Social media can help lead people to a niche group of specific beliefs, help them find a new home in which to worship or encourage them to try something new that could broaden their religious perspective.

This Google map tracks the journeys of two people searching for a religious organization that fits their lifestyle as well as young women looking to garner a variety of experiences in college.

The blue pins map the journey of Christy Schwartz; the green, Mackenzie Ford and the yellow, Adam Poling.

Christy Schwartz, a teacher for Putnam County Schools, used social media to find an organization that fit with her specific spiritual beliefs.

Through the use of the church’s website, Facebook page, blog and various survey sites, Schwartz found Unity of Kanawha Valley.  She was drawn in by the “spiritual premise of the organization, which embraces the universal truth in all faith traditions” that the church promoted on social media.

“The church is attractive to my family because of its practices of inclusion and open-mindedness. On any given Sunday, an attendee might hear Beatle’s music, contemporary jazz, a traditional hymn and a message that includes truths from new age spiritual practices, eastern mysticism, Judaism and traditional Christianity all in the same service,” Schwartz said.

Adam Poling and his wife moved to Morgantown, West Virginia from Philippi.  For a while they commuted home on Sunday mornings to attend their church.  The couple began looking for a new church to attend and turned to social media and the web to find the perfect fit.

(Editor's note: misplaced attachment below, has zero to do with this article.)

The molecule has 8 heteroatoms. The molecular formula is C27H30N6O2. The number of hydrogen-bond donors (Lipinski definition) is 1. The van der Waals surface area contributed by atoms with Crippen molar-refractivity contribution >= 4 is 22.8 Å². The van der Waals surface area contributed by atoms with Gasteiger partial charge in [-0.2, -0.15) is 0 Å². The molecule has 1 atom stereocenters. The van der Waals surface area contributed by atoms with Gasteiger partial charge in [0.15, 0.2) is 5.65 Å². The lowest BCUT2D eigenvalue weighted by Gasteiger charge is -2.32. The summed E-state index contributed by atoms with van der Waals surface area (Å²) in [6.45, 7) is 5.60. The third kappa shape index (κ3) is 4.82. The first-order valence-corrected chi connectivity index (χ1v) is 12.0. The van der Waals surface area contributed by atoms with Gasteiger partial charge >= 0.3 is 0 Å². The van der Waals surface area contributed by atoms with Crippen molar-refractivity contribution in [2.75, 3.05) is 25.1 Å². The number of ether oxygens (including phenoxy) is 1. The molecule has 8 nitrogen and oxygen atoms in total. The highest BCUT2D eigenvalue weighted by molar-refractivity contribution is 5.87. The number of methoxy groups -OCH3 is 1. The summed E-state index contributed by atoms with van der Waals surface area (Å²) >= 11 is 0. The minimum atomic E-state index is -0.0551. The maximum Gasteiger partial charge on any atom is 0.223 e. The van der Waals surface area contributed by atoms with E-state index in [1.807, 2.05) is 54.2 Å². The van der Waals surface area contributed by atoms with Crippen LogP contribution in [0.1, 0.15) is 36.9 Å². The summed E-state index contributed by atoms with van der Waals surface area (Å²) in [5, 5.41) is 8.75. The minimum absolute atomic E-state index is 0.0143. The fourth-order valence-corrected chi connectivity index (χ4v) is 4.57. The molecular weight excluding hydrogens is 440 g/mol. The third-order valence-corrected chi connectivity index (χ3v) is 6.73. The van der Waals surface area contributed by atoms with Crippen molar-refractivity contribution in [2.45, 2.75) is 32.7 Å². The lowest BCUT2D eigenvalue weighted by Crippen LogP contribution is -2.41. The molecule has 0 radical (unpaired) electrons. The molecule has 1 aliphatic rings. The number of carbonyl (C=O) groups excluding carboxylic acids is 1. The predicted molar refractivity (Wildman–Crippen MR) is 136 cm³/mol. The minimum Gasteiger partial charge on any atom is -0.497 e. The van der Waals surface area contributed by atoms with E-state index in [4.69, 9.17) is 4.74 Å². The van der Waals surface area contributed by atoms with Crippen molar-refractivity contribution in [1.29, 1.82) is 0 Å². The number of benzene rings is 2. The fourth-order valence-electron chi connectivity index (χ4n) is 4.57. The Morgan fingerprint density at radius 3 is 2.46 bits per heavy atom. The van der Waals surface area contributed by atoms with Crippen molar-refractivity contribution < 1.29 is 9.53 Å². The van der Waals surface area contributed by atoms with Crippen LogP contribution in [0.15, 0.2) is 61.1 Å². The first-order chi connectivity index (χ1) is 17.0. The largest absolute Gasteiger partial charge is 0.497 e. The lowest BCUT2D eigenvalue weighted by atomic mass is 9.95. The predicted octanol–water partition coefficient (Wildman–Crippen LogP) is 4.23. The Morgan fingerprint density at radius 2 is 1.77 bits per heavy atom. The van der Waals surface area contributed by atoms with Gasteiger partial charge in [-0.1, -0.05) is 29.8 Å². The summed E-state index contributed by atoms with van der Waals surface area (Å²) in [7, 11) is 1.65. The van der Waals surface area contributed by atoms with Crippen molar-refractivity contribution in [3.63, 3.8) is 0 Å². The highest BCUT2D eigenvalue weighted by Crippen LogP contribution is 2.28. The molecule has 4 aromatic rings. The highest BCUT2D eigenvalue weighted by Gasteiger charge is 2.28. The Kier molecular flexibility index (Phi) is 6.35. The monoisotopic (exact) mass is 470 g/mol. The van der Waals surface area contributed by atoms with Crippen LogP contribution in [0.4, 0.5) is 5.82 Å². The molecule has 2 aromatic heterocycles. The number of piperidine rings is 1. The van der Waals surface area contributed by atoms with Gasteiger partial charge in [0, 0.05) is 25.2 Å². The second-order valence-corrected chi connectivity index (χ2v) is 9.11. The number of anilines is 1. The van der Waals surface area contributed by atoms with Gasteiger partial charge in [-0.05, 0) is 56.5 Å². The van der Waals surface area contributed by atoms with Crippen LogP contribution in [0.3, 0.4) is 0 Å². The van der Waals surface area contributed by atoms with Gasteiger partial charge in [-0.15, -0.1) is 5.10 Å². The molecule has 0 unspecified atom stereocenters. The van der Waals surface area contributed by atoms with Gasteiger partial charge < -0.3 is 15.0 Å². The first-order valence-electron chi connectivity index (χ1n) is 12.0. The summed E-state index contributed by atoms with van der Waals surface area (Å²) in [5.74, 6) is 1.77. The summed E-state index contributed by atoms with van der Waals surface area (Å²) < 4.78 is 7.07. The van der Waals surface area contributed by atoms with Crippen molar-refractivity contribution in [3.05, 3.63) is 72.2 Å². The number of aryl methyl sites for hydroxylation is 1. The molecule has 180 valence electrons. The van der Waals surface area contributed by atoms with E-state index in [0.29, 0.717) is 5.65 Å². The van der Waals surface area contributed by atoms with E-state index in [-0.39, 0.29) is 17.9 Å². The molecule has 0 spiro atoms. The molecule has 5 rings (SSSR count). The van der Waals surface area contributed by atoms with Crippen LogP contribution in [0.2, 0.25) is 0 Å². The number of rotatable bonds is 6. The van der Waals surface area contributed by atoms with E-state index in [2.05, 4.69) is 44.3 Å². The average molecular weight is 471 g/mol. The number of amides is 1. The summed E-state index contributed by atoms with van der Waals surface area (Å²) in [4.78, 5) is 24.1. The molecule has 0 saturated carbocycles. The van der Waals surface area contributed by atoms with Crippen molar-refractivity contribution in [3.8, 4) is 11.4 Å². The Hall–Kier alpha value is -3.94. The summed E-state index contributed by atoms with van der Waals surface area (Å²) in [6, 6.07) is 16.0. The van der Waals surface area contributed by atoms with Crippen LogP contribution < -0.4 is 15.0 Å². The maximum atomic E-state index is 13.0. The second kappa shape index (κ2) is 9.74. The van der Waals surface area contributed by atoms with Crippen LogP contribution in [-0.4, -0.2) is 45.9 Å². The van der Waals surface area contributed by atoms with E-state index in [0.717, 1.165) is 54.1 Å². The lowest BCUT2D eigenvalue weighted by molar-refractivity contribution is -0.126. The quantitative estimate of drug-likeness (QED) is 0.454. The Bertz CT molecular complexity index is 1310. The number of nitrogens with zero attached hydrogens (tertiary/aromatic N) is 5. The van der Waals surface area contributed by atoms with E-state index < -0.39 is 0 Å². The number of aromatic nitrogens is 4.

Poling came across Crossroads Church with a simple Google search, but used the church’s website and Facebook page to research its beliefs and core values.

“I liked the church’s statement of beliefs, as well as the fact they are a part of what is called the Acts 29 network, a group of connected churches started by church planters,” Poling said.  “The churches share similar values and beliefs. Because I had respect for some of the more well-known members of the network, Matt Chandler and Mark Driscoll in particular, I decided to visit the church.”

Poling thinks social media plays a big role at Crossroads Church.  Many of the members stay connected through Facebook and Twitter, but the church also has its own social networking site called The City, which functions as sort of a private Facebook-type site for the church.  Members use The City to share prayer requests, announce events, plan the weekly Bible study and make plans for outings.

While social media can certainly lead you to a place of worship, it can also simply open up new opportunities.

Mackenzie Ford, a freshman human food and nutrition major at WVU, recently attended a Jewish dinner at the Chabad Jewish Center on campus.  Ford was drawn to the event through advertisements on campus as well as the Center’s social media presence.

The dinner took place during Passover, and Ford could tell that it was a very spiritual time for those in attendance.

“I’m not attending this place; I believe one experience was it for me,” Ford said.  “The people and the atmosphere were great and very welcoming though.  The most attractive qualities were the hospitality of the people. Although I am not of the Jewish faith, the people were very welcoming and invited me to share their culture with them, and that truly warmed my heart. It was a very small group of practicing Jews, so it was a warm, friendly environment compromised of both the young and the old. To be accepted into their group without question and open arms was the best part.”

 

The government shuts down religious services

Last week, many people were shocked to learn that while the government was shutdown, “many government service and contract priests who minister to Catholics on military bases worldwide [were] not permitted to work – not even to volunteer,” according to the general counsel for the Archdiocese for the Military Services USA, John Schlageter.